Male (noun) – is an organism is the physiological sex that produces sperm. Each spermatozoon can fuse with a larger female gamete, or ovum, in the process of fertilization. A male cannot reproduce sexually without access to at least one ovum from a female, but some organisms can reproduce both sexually and asexually. Most male mammals, including male humans, have a Y chromosome, which codes for the production of larger amounts of testosterone to develop male reproductive organs.
That’s the male in our species. Physically, they are strong, thanks to testosterone, and also culturally, but not neurologically. They are far more affected by neurodiverse conditions (aka developmental disorders and learning disabilities) than females.
Statistics show that more boys than girls are diagnosed with learning and developmental disorders. I too am perlexed why males are more affected with neurodiversity than females. Is that because of their single X chromosome? (Females have XX chromosome while males have XY chromosome. A YY chromosome is lethal though). Or is it because males are males, as they live a ‘more dangerous life’ than females, ergo “boys will be boys.” Or we females have the so-called mother instinct, meaning, we have more developed bridge between right and left brain than males (no man-hating here, no offense please… I apologize). Let’s find out the reasons why…
One obvious reason is that boys with learning disabilities differ in behavior from girls with the same condition. For example, in ADHD, hyperactivity and impulsivity is more common in boys than girls. These symptoms may disrupt a class and can cause behavioral problems at school, which makes teachers refer them right away. Girls, on the other hand, are more inattentive and may have more subtle symptoms of ADHD like daydreaming, which is not obvious and more difficult to diagnose. This is why males are thought to be more affected with learning disabilities. Also, female symptoms are also ideal in a gender-biased world. Their naivety, quietness, and weakness are considered ideal, hence “sugar, spice, and everything nice.” That’s why females with learning disabilities are hard to diagnose.
Here’s another reason: genetics. X-linked diseases (hemophilia, Fragile X syndrome, etc.) are more manifested in males than in females. This is usually due to males have only one X chromosome and so a gene mutation on the X is more likely to have an effect in males than in females.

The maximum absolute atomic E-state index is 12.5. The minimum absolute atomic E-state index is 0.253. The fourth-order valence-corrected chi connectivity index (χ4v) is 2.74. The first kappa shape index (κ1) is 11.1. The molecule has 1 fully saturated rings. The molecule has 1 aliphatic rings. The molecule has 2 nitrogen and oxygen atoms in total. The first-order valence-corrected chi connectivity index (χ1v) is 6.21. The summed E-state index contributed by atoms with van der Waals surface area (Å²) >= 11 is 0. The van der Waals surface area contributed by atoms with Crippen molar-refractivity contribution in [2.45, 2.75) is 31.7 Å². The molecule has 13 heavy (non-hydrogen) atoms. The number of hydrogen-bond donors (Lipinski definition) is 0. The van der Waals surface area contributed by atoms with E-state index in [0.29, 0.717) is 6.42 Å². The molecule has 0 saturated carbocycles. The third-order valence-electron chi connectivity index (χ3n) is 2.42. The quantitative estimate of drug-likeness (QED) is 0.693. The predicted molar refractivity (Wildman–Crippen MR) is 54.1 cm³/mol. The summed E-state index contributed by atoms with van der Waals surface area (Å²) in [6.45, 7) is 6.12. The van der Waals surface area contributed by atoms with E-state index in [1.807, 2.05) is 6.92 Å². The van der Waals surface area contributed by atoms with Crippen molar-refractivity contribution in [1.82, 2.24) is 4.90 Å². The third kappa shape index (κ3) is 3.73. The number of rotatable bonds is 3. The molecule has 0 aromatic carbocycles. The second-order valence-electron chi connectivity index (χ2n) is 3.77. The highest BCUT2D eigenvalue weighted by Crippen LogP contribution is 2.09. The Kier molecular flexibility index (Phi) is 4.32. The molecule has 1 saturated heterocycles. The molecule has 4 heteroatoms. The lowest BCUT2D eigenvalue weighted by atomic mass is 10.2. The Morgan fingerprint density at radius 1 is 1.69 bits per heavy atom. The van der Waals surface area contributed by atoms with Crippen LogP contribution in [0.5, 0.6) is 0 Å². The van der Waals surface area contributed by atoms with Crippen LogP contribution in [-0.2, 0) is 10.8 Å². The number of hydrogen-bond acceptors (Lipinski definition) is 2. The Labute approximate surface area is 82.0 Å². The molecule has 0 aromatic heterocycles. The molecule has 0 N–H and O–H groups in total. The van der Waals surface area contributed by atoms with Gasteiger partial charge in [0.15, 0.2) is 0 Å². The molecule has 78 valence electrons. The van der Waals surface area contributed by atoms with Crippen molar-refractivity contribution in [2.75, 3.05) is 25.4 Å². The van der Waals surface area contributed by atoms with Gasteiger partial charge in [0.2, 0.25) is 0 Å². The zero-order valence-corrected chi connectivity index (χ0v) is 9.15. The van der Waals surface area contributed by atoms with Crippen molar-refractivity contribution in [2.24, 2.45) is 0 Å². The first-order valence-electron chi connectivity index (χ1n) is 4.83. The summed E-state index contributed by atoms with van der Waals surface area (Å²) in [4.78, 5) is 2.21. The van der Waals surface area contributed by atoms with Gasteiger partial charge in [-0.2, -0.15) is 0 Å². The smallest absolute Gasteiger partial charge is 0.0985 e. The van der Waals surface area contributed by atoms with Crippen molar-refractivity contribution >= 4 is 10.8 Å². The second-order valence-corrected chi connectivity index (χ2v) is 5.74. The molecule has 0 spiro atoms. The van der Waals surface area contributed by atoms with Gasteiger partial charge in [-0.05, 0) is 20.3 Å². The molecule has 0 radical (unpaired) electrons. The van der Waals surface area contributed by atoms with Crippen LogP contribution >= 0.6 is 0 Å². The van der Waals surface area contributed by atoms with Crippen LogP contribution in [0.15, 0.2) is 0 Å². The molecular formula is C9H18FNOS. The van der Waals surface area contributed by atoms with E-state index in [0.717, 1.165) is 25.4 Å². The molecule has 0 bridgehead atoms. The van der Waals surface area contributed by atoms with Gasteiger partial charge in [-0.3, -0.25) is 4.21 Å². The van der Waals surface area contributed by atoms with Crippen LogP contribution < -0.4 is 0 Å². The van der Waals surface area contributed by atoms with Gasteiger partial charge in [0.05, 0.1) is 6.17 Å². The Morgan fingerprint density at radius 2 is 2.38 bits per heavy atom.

Are Males The Weaker Sex?
In an article by Scientific American, males are prone to all sorts of hazards. It is because that in humans (and other animals) the default sex is female. Life always begins in the womb, and only females have wombs, males don’t have them. Accordingly, the human male’s XY chromosome combination is simply more vulnerable. The two XXs in the female version of our species offer some protection: In disorders where one X chromosome has a genetic defect, the female’s healthy backup chromosome can take over. But with his single X chromosome, the male lacks a healthy copy of the gene to fall back on. The X chromosome, which never shrank, is also a larger chromosome “with far more genetic information than the Y chromosome,” finds Irva Hertz-Piciotto, a University of California, Davis autism researcher, “so there may be some inherent loss of key proteins for brain development or repair mechanisms in boys.”
The two XXs in the female version of our species offer some protection: In disorders where one X chromosome has a genetic defect, the female’s healthy backup chromosome can take over. But with his single X chromosome, the male lacks a healthy copy of the gene to fall back on.
Being male also has more risks of being diseased like being born prematurely, having weaker immune system, and having genetic disorders than females.
In short, being male is hazardous because he is not the default gender. The male’s problems start in the womb: from his more complicated fetal development, to his genetic makeup, to how his hormones work. Humans start out in the womb with female features (that’s why males have nipples). The complicated transformation in utero from female to male exposes the male to a journey packed with special perils. When the first blast of testosterone from the Y gene comes along at about the eighth week, the unisex brain has to morph into a male brain, killing off some cells in the communication centers and growing more cells in the sex and aggression centers. The simpler female reproductive system has to turn into the more complex male reproductive tract, developing tissues such as the testis and prostate. Further, it takes a greater number of cell divisions to make a male; with each comes the greater risk of an error as well as the greater vulnerability to a hit from pollutants.
Hmm.. this may explain why males are more affected with neurodiversity. This also explains why males must be “man enough,” hence development of “machismo,” male superiority, among others,to compensate for their biological weakness.
But females shouldn’t celebrate either. While males are more prone to developing neurodiverse conditions and have more obvious symptoms and are more readily rehabilitated, females are way harder to diagnose with the same disabilities. The main reason is that females are females. Symptoms align with cultural expectations, so goes with female hormones (maybe I’ll write a post about females in neurodiversity).
So it’s not always the male who is more aligned to neurodiversity.
Disclaimer: No man-hating content.